During the peak, construction sites in England kept going while senior management stayed home. Now, men in construction have the highest COVID-19 death rate, according to the ONS. Who will be held accountable? Christine Murray reports
Construction worker. Photo: World Bank Photo Collection
Christine Murray is Editor-in-Chief of The Developer and Director of the Festival of Place
On 11 May, the Office for National Statistics (ONS) revealed that men working in construction had the highest rate of deaths involving COVID-19 leading up to 20 April, making them more likely to die than nursing assistants, care workers and ambulance drivers, in an analysis of death certificates attributed to Coronavirus. The data also revealed that skilled trades occupations, and process, plant and machine operatives had high mortality rates from COVID-19.
On the same day as the ONS figures were made public, Prime Minister Boris Johnson explicitly singled out and “actively encouraged” construction workers to return to work in an address to the nation: “We now need to stress that anyone who can’t work from home, for instance those in construction or manufacturing, should be actively encouraged to go to work.”
The ONS data confirms what campaigners had been saying for weeks. Opposition to keeping the sites open has been vocal and emotive. Campaigner David Smith, leader of a grassroots #ShutTheSites campaign, shared a video that included an interview with Steve Tombs, a professor in social policy and criminology, who describes the government’s approach as criminal negligence:
“It’s manslaughter, it’s social murder.”
In another video, critical care nurse Dave Carr begs construction workers to stay home, published by Reel News. “If they can bail out the bankers, they can bail out the construction workers,” Carr says, asking workers to lobby their unions. Meanwhile, a petition on the UK government website to close sites gained thousands of signatures.
Throughout the pandemic, guidance for construction workers has differed vastly from the government’s message to other citizens in its ‘Stay at home, protect the NHS, save lives’ campaign. Before the easing of lockdown restrictions, health secretary Matt Hancock warned that even outdoor exercise could be banned and the police admonished park-goers for loitering in public spaces.
However, despite growing concerns that sites were a potential source of infection, the government doubled down on initiatives to keep construction going and downgraded precautionary measures.
Pressure to return to work was compounded by the lack of government support for subcontractors on zero hours and those on freelance contracts. Many construction workers do not qualify for sick pay, let alone government help.
A respondent to a Coronavirus survey by Construction News said, “If we don’t attend there is no pay – nothing. No SSP [statutory sick pay], no 80%, nothing… It’s a terrible situation to be in with the rest of my family at home practising social distancing and me still going to work.”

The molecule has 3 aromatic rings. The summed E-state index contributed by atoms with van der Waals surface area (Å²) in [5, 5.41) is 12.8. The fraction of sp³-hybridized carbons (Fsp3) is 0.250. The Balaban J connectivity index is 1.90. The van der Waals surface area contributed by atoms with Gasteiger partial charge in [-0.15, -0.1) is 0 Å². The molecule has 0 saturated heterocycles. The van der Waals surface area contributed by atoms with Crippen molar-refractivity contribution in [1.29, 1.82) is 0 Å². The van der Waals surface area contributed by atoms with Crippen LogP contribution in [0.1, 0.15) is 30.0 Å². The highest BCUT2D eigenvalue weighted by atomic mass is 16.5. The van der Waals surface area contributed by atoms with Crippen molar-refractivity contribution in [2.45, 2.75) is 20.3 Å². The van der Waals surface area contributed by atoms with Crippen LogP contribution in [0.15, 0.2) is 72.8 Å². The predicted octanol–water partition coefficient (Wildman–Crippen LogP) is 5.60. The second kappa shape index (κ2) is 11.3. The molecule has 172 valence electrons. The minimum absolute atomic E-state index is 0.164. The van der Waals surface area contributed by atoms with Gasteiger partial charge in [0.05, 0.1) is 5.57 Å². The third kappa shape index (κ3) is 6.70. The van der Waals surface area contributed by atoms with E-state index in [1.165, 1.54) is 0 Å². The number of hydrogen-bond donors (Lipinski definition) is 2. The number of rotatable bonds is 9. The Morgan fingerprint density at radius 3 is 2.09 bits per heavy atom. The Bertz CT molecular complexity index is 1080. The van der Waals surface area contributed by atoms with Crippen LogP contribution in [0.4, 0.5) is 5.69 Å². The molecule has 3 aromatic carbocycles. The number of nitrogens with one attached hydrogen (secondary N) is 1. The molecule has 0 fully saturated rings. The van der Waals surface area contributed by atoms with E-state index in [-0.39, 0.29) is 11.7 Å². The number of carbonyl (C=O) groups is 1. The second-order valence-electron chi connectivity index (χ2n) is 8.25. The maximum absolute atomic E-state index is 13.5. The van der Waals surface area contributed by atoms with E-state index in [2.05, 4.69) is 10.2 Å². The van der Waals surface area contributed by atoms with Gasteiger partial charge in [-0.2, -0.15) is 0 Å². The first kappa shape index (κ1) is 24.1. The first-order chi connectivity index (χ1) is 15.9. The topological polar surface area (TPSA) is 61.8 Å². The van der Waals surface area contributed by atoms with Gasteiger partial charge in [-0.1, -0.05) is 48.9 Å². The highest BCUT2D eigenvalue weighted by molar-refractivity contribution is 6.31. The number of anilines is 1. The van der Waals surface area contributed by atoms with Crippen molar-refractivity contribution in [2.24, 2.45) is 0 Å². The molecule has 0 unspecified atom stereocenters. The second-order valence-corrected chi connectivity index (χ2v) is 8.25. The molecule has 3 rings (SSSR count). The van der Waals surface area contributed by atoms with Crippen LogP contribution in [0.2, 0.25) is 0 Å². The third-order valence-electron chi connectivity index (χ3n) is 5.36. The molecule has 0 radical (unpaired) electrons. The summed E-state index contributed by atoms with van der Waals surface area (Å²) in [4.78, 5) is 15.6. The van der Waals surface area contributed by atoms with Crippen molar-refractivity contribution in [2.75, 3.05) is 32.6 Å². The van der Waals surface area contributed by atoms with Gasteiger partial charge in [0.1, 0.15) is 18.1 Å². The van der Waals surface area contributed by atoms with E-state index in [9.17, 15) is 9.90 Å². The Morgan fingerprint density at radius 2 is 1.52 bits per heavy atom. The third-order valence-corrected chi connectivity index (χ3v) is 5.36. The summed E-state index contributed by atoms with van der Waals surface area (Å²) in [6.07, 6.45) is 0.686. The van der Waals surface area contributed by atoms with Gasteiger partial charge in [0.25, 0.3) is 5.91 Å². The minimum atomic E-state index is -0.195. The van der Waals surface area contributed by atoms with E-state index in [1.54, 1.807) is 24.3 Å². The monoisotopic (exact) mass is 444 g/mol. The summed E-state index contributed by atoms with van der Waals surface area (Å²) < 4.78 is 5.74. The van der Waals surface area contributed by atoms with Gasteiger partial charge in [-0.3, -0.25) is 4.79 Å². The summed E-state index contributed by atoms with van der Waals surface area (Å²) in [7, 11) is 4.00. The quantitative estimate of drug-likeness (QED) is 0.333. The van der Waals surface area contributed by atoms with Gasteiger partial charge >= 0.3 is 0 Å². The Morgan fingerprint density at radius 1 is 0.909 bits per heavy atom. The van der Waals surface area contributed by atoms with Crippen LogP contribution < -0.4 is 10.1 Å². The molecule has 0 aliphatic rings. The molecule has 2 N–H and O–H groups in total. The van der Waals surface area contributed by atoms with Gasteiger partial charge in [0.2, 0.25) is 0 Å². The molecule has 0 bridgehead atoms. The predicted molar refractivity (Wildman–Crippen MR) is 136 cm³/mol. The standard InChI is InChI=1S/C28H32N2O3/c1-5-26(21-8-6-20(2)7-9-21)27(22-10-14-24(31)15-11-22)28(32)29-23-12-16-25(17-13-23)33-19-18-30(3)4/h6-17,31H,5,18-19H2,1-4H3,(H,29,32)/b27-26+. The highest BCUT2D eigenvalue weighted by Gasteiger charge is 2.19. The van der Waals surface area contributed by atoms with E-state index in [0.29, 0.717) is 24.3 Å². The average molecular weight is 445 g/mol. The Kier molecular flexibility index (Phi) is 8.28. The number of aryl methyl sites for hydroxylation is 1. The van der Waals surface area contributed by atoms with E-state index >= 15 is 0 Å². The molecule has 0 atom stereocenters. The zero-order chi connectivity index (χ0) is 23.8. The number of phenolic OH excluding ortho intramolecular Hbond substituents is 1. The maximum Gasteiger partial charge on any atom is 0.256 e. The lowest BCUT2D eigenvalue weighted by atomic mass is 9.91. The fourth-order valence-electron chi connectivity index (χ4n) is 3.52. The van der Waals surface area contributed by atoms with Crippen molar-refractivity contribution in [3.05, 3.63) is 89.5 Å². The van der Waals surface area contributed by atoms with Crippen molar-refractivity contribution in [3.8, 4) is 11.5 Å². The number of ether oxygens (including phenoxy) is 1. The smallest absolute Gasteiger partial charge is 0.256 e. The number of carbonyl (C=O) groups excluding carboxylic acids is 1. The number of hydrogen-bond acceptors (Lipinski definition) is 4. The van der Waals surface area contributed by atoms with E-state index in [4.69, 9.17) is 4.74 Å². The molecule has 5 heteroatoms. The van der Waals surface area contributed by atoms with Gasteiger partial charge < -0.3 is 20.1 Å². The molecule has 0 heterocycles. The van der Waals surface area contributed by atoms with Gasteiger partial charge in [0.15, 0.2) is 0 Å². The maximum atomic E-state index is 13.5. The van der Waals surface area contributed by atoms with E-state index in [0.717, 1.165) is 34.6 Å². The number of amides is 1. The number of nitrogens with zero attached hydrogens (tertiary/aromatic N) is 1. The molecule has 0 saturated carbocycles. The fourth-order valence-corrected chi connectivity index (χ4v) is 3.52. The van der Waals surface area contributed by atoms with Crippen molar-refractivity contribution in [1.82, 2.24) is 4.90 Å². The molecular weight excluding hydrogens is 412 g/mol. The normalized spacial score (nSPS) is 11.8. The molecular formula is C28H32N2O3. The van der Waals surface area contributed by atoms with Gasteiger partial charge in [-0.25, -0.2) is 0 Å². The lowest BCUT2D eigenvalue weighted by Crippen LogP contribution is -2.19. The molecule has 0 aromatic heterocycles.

On 8 April, a cross-party group of 50 MPs wrote to business secretary Alok Sharma, asking him to ban all inessential construction work. The group said building work “should be restricted to construction firms involved in supporting health, emergency services, essential post-Grenfell safety work and works essential to the public”.
On the same day the letter was made public, the Department for Business, Energy & Industrial Strategy, stated that construction workers were only required to observe social distancing “wherever possible”. The guidance was also changed to make face-to-face contact on-site permissible where it hadn’t been before, specifying that it should be kept to 15 minutes or less.
The safety guidance was downgraded again in May, to avoid face-to-face work “wherever possible”, meaning at the time of writing, workers can in theory be forced to work face-to-face all day long without wearing face masks.
Then there was the farce of the Construction Leadership Council (CLC) withdrawing its updated site operating procedures (which enforced two-metre social distancing on construction sites) just hours after it published them on 1 April. The procedures were withdrawn after building firms advised that the guidance would force sites to close. The CLC immediately replaced these procedures with the less stringent advice it had issued on 23 March, which suggested that two-metre social distancing was just a good idea.
By the time version four of the site procedures was published, it specified that PPE should not be used on construction sites at all to prevent infection
On 15 April, the CLC updated its site procedures again, with version three advising on alternative ways of working, such as limiting the number of workers in a space where social distancing is not being observed. However version three fell short of mandating social distancing or recommending the wearing of personal protective equipment (PPE) to protect against virus transmission, saying it should only be used as a “last resort”.
By the time version four of the site procedures was published on 18 May, it specified that PPE should not be used on construction sites at all to prevent infection, despite the further relaxation of social distancing procedures: “Coronavirus (COVID-19) needs to be managed through social distancing, hygiene and the hierarchy of control and not through the use of PPE… Workplaces should not encourage the precautionary use of extra PPE to protect against Coronavirus.”
The removal of PPE from the guidance may have been a reaction to mounting concerns that sites were using up vital stocks at a time of international shortage, including the commonly used FFP2 and FFP3 masks. When it closed its sites on 24 March, Barratt Homes donated more than 2,300 PPE items to UK hospitals including masks, gloves, overshoes, goggles, antibacterial wipes and hand gel.